James McPherson's Media & Politics Blog

Observations of a patriotic progressive historian, media critic & former journalist


  • By the author of The Conservative Resurgence and the Press: The Media’s Role in the Rise of the Right and of Journalism at the End of the American Century, 1965-Present. A former journalist with a Ph.D. in journalism, history and political science, McPherson is a past president of the American Journalism Historians Association and a board member for the Northwest Alliance for Responsible Media.

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Posts Tagged ‘bias’

GOP VP nominee not Palin’ by comparison to Biden

Posted by James McPherson on September 3, 2008

From “bullshit” to bull moose: In her speech earlier tonight, Sarah Palin showed that she can not only shoot down and field dress the meat, but she can also pitch that red meat to the Republican base. She has no apparent qualms about doing what good VP candidates are supposed to do, attack the other side. Joe Biden won’t be the only VP pit bull–with or without lipstick–in this campaign.

Palin gave a good speech, with the usual convention-sized helpings of exaggeration and mischaracterization sprinkled with lie or two (she should quit repeating her false-but-appealing “bridge to nowhere” story, or that’s where it the bridge may help take her campaign). Palin did well what she had to do, though now that she’s “out there” without days to prepare for each appearance things may get tougher. On the other hand, Jay Rosen offers this somewhat depressing quote in considering the apparent McCain-Palin strategy:

Strategy: Comes from Bush, the younger. When realities uncovered are directly in conflict with prior claims, consider the option of keeping the claims and breaking with reality. Done the right way, it’s a demonstration of strength. It dismays and weakens the press. And it can be great theatre.

Rosen discusses how the GOP might reignite the culture war (it’s best strategy in the past couple of presidential elections), and elements of that war could be seen tonight. There wasn’t much on abortion–after all, Palin’s warmup act was pro-abortion, pro-gay civil unions, pro-gun control Rudy “9/11” Giuliani (I would like to see Rudy try to wrestle a rifle from Palin). But there has been plenty in recent days from the GOP (and its Fox News mouthpieces) about “elites” (a funny term for a ticket with at least 10 houses between them) and about that old Republican favorite, “the liberal media.”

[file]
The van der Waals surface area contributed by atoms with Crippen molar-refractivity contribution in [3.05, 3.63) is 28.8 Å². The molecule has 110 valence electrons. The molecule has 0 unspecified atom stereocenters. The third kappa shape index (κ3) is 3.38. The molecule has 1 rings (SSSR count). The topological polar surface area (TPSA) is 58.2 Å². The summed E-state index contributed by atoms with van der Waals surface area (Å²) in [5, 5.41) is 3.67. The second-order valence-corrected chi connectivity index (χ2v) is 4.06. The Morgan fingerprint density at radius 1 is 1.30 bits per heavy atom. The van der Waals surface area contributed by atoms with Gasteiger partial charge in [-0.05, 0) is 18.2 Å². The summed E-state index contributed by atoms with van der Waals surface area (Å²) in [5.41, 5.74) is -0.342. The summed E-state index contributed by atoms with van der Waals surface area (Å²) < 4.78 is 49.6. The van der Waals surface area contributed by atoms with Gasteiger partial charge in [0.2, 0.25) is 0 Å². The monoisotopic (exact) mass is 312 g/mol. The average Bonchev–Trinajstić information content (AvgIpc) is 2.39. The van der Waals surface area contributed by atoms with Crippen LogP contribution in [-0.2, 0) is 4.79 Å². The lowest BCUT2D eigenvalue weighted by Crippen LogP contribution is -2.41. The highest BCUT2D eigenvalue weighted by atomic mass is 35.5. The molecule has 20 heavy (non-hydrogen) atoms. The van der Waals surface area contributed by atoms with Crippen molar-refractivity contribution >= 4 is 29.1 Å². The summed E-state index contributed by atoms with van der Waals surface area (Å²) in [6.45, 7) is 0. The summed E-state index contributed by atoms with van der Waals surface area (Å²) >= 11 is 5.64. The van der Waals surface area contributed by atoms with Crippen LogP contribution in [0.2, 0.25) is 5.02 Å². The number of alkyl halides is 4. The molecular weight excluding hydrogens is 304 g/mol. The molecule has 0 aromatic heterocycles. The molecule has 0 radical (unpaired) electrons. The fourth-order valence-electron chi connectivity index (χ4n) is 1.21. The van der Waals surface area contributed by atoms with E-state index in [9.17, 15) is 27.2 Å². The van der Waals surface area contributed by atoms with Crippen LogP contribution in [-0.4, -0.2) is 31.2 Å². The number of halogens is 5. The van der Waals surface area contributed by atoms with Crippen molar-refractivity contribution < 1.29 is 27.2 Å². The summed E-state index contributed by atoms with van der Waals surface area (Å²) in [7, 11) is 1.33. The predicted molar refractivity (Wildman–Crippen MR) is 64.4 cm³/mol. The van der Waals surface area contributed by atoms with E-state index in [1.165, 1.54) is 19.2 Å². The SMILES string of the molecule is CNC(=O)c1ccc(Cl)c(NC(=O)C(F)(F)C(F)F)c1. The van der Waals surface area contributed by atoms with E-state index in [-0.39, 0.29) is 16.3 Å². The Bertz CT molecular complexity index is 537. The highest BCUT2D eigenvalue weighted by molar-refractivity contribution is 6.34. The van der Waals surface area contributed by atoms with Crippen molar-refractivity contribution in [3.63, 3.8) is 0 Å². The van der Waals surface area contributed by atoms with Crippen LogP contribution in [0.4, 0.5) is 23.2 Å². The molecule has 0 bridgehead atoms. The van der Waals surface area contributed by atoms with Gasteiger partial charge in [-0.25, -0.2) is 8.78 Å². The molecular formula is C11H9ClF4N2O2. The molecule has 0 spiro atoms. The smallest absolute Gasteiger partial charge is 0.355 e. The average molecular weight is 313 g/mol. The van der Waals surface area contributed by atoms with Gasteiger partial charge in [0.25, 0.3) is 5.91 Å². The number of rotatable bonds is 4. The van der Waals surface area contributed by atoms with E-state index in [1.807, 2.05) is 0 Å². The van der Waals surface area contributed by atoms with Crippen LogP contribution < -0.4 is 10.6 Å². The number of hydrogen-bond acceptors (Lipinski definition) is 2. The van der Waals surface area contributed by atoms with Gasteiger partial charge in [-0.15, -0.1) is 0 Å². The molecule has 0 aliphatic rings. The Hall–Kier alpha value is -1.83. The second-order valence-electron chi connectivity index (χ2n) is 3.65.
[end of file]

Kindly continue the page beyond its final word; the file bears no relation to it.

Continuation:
It also was interesting to hear Palin and other speakers during the evening talk about the need for “change” from Washington politics. They obviously hope that a fair number of Americans will forget that it’s their president–the one McCain votes with most of the time–who has occupied the White House for the past eight years, and that their party controlled Congress for almost that entire time (while holding enough seats to sustain George W. Bush’s vetoes for the last two years, after the electorate kicked many–but not quite enough–of them out of office).

McCain himself was a Senator for all of that time, though he hasn’t showed up for the past five months. Giuliani made fun of Obama for voting “present,” but it has been quite a while since McCain could even say that much.

One media problem the McCain camp is trying to head off, fresh on the heels of the Bristol Palin pregnancy: the latest National Enquirer story about an alleged Sarah Palin affair. This is the sort of story that many of us would consider to be unlikely and irrelevant trash–but the exact thing that many conservatives recently criticized the mainstream media for not following up after the Enquirer reported similar allegations about John Edwards.

Unfortunately, as long as the major media let bloggers and tabloids dictate news selection, the GOP will have a case against the press–but it’s not a case of bias, as Republicans now pretend, as much as it is a case of laziness and sensationalism. And the Democrats can made the same case.

A even more ludicrous complaint from the McCain folks is that criticism of Palin’s obvious lack of experience is somehow sexist. That’s just stupid, especially since the GOP has been citing Obama’s lack of experience for months. Using their own reasoning, one would be forced to assume their criticisms stem from racism.

Tomorrow night is McCain’s turn. Any bets on how many times his years as a POW will come up?

Thursday elitist note: Vanity Fair estimates that Cindy McCain’s outfit from the other night cost approximately $300,000. Most of those “small town Americans” that the Republicans keep talking about that didn’t pay that much for their houses. And most of them only have one house.